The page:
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From: Don Pearce
Subject: Re: Acoustic Feedback reduction
Date: Sun, 12 Jan 2003 22:29:42 +0000
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On Mon, 13 Jan 2003 00:20:58 +1100, "Phil Allison"
>"Don Pearce" wrote in message
>> On Sun, 12 Jan 2003 23:33:10 +1100, "Phil Allison"
>> > The number of persons I have had to FIGHT with over this simple
>> >terminology issue is appalling - they all think that frequency and pitch
>> >mean the same thing.
>> > Pitch shifting is of course of NO use in feedback supression.
>> > ................... Phil
>> First - I am not looking for a fight.
> ** But I am gonna give you one Mr Expert.
>> But - the only difference between pitch shifting and frequency
>> shifting is that in pitch shifting, each frequency is shifted by a
>> certain percentage of itself, while in frequency shifting each
>> frequency is shifted by a given number of Hz.
> ** THAT is one HELL of a difference.
Not in the context - both do indeed necessitate a frequency shift.
>> The two are different in one important regard - in pitch shifting the
>> harmonic relationships are preserved and the result remains musical.
>> In frequency shifting this does not happen, and if the shift is
>> carried too far, the result is very unmusical.
> ** A few Hz upshift has no detectable impact on most ears.
Depends on the frequency. At low frequency a few Hz shift could
represent a semitone - decidedly detectable.
>> Both, however, involve changes in frequency, and as such are of value
>> in reducing the possibility of feedback, which is at its most
>> troublesome when frequency is maintained around the feedback loop.
> ** Neither affects the feedback threshold of a PA system if there is no
>reverberation in the room. All that using them will do is change the fixed
>pitch howl into a warble or whoop. For positive feedback to become
>unstable does not in fact involve a fixed frequency - merely the same
>*polarity* at the mic so signals increase in magnitude when summed.
> The reason for the very precise pitch of typical acoustic feedback is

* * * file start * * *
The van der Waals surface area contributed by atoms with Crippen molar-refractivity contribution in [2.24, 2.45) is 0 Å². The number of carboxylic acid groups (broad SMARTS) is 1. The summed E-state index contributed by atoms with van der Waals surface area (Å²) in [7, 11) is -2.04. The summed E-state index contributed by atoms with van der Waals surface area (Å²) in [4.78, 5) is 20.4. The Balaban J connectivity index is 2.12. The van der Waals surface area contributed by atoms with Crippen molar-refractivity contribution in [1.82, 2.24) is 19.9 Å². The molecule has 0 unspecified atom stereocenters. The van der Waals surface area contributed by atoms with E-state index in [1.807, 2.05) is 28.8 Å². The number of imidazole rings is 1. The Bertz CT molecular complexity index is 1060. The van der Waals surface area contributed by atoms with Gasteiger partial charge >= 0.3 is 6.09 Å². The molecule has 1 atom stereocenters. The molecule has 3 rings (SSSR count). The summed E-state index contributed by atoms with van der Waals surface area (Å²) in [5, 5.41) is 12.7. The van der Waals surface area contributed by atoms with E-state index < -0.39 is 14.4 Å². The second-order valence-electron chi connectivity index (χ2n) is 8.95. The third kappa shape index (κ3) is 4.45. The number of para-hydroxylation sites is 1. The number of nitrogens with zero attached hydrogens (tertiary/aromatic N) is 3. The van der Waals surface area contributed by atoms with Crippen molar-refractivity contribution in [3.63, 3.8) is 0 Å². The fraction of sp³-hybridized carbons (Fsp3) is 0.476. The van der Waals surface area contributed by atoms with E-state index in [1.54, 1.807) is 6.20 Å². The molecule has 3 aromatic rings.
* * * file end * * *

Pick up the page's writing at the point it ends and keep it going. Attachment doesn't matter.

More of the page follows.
>that a dominant standing wave in the room is being excited. These have
>bandwidths of only 1 Hz or less.
> The unique characteristc of reveberant room is that it is full of
>standing wave response peaks seperated by a fixed number of Hz - between 4
>and 20 - right up and down the audio band, depending on the reverberation
>time of the room. Naturally there are dips in between each pair of peaks.
> If you shift the frequency of a signal comimg from a PA system in a
>room by the half the interval between the adjacent standing wave peaks then
>the tendency to break into feedback howl is reduced. The result is as if
>all peaks and dips have been averaged out and the room has a very smooth
> An extra benefit is the increased stability near to feedback
>conditions and the slight warble that warns the system operator that the
>limit has been reached. There is no more of that slowly increasing scream
>that also slowly dies away when the gain is cut. It all becomes instant.
> .................. Phil
Shame you decided to start out by being rude. Especially as in the
rest of the post you haven't really contradicted anything I said -
merely expanded on it. There are a few areas of specific error in your
last section, though. The main one is your confusion between
reverberation and standing waves. They are not the same thing and a
space can be highly reverberant with no standing waves whatever. And
of course your arbitrary limits of 4 to 20Hz have no meaning.
And of course there are resonant structures that affect howl frequency
besides the room. The loudspeakers and microphones are a mass of
resonant peaks themselves. Being able to shift the feedback tone off
the top of one of these peaks can give you an extra few dBs of margin
in the onset of feedback. As you say, though, when feedback does
eventually happen, the onset is far more severe, and has a much
sharper cutoff threshold when you turn the gain down.
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